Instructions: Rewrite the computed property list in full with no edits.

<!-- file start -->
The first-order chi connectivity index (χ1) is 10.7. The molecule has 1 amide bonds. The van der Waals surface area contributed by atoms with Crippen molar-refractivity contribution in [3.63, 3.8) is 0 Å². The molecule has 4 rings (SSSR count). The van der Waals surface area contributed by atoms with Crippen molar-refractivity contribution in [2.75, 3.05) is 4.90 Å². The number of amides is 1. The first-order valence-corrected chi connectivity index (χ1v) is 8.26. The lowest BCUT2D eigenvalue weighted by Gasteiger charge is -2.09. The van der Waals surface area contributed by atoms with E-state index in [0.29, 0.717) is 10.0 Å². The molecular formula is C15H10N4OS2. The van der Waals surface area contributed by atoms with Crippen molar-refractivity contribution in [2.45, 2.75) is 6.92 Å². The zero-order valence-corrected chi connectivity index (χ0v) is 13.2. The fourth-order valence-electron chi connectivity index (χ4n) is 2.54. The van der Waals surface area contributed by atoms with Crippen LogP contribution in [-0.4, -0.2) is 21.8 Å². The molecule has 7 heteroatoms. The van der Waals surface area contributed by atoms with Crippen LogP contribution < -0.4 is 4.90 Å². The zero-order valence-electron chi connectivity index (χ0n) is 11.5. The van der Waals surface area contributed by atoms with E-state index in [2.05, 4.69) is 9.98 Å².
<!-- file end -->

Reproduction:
The first-order chi connectivity index (χ1) is 10.7. The molecule has 1 amide bonds. The van der Waals surface area contributed by atoms with Crippen molar-refractivity contribution in [3.63, 3.8) is 0 Å². The molecule has 4 rings (SSSR count). The van der Waals surface area contributed by atoms with Crippen molar-refractivity contribution in [2.75, 3.05) is 4.90 Å². The number of amides is 1. The first-order valence-corrected chi connectivity index (χ1v) is 8.26. The lowest BCUT2D eigenvalue weighted by Gasteiger charge is -2.09. The van der Waals surface area contributed by atoms with E-state index in [0.29, 0.717) is 10.0 Å². The molecular formula is C15H10N4OS2. The van der Waals surface area contributed by atoms with Crippen molar-refractivity contribution in [2.45, 2.75) is 6.92 Å². The zero-order valence-corrected chi connectivity index (χ0v) is 13.2. The fourth-order valence-electron chi connectivity index (χ4n) is 2.54. The van der Waals surface area contributed by atoms with Crippen LogP contribution in [-0.4, -0.2) is 21.8 Å². The molecule has 7 heteroatoms. The van der Waals surface area contributed by atoms with Crippen LogP contribution < -0.4 is 4.90 Å². The zero-order valence-electron chi connectivity index (χ0n) is 11.5. The van der Waals surface area contributed by atoms with E-state index in [2.05, 4.69) is 9.98 Å².